Nikolai Kulemin – What now??
Night and day. Dr. Jekyll and Mr. Hyde. Call it what you will, but Nikolai Kulemin has put together two polarizing seasons in succession that have fans of the Leafs and fantasy hockey managers alike questioning what his true potential is. In 2010-2011 he was the second leading goal-scorer on the Toronto Maple Leafs with 30 goals in 82 games in his third year in the league, nearly doubling his previous season’s total of 16. This past season, however, is an altogether different story with Kulemin putting up 7 goals and 28 points in 70 games. Why has he struggled? The simple answer lies in looking at his shot totals. He possesses a heavy and accurate wrist shot, but has not gotten it off at the consistency that he did last year, which helped him reach 173 shots on the season (registered 107 this past season). Regardless of shot totals, however, his shooting percentage was down by a significant margin. Since breaking into the league, the now 25 year old has registered a shot percentage of over 11%, reaching up to 17.34% during his 30-goal campaign. Most of his goals came from below the hash marks banging in loose pucks and letting his wrist shot go in traffic. Despite his offensive struggles, which have led to Kulemin receiving the infamous “penthouse to outhouse” treatment that most Leafs players endure, Kulemin still holds promise and looks to regain respect and establish his value as a key member of the Toronto Maple Leafs.
Kulemin remained engaged in games in one way or another if he wasn’t scoring goals including registering 97 hits in 70 games after registering 101 in 82 last year, which lends credence to the hope that he can return to form. He was also a +2 on the season, which ranked 2nd on the Leafs and shows that Kulemin’s defensive proficiency is not a thing of the past. Fans cried to have Kulemin benched on nights when his goal scoring droughts extended, while others figured demoting him out of the top 6 would do the trick. But for Kulemin, it wasn’t necessarily just a kick in the pants that was needed. Kulemin had been dealing with some significant off-ice issues most notably losing a number of friends and mentors in the tragic Lokomotiv Yaroslavl plane crash. Kulemin played with Igor Korolev – a former Leaf and casualty of the crash – in Magnitogorsk, and looked up to him in the early days of his professional career when they played on the same line together. “He gave me advice and helped me a lot. He told me what it’s like in Toronto and that it was the best time of his career to play here. No body said bad words about him on that team. He was my friend. It feels bad when you lose a friend and especially – he’s like one of my best friends. I know all the guys, all young guys, I played junior with them. I know everybody because I played in that league three years. It’s crazy.”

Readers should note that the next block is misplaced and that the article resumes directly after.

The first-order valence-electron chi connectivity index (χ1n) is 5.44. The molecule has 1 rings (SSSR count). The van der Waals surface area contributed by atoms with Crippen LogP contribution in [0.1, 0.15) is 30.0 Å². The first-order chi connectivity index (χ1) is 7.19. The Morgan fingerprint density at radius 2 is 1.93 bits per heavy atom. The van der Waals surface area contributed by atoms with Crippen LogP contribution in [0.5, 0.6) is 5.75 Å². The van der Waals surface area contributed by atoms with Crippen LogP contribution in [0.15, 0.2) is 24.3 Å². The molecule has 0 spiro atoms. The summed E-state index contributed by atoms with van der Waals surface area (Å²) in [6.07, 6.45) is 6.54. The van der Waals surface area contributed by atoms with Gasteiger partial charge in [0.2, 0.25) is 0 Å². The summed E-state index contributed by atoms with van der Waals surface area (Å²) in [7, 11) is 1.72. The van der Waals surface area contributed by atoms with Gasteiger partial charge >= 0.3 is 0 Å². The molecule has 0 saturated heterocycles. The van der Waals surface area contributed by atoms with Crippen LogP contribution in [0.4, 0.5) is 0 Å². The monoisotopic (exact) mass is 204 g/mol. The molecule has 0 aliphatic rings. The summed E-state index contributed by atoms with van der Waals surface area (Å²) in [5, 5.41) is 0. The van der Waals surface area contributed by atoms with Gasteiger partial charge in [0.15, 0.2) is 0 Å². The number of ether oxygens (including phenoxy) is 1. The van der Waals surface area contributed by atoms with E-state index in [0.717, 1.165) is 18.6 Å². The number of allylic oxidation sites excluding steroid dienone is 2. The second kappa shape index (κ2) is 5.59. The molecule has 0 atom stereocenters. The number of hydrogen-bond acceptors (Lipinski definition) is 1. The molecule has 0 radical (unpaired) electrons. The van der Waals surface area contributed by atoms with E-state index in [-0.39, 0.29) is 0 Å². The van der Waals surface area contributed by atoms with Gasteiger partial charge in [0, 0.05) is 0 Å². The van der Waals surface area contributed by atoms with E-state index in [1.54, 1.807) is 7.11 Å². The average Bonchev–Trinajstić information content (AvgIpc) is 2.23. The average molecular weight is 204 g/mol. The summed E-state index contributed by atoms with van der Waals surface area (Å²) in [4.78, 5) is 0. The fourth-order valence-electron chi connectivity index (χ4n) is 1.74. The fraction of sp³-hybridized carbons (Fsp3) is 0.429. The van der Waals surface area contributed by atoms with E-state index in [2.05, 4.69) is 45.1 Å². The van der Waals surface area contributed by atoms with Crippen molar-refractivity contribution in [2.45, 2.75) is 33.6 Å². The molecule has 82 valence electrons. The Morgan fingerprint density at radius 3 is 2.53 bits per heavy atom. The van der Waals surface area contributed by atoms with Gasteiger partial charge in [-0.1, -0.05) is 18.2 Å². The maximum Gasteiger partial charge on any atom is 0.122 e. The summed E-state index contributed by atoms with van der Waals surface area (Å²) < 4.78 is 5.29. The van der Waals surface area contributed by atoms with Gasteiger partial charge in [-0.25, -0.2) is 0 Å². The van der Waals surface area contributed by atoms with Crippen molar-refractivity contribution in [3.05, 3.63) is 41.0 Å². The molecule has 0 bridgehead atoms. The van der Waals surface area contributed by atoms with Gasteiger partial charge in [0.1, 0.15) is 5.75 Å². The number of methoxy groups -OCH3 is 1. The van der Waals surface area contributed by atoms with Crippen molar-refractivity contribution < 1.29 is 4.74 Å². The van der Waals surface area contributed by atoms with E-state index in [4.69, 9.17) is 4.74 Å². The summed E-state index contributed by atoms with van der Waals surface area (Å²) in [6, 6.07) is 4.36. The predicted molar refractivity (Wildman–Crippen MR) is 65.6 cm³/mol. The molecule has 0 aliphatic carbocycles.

Kulemin isn’t the only Leaf to have lost a friend in the crash, but we all know that everyone reacts to situations differently. For Kulemin’s sake and for the sake of th Leafs, one should hope a change of scenery isn’t what’s needed to get him going again, and hope that he can grow and become stronger as a person and player. Will his return see him pot another 30 goals? Perhaps not. He’s always been projected as a guy that has top 6 attributes, physically and skill-wise, but could also fit in as a checker with scoring upside given his defensive posture and presence. Should he be playing in the top-6, I think he finds himself settling in more at a 25 goal and 55-60 or so point pace, but if early indications of Randy Carlyle’s tenure suggest anything, it’s that Kulemin could be used as that third line checking forward, that could jump up into the top-6 in replacement of injuries. To some, that third line is just as important as the top-6 group of forwards, especially when seeing how important secondary scoring and toughness become in the playoffs. While the Leafs roster looks to be primed for some personnel changes this off-season, the team would benefit by hanging on to the maturing winger. Kulemin is a valuable forward, and is the type of player that is important to a team that is eyeing their first playoff berth in nearly a decade.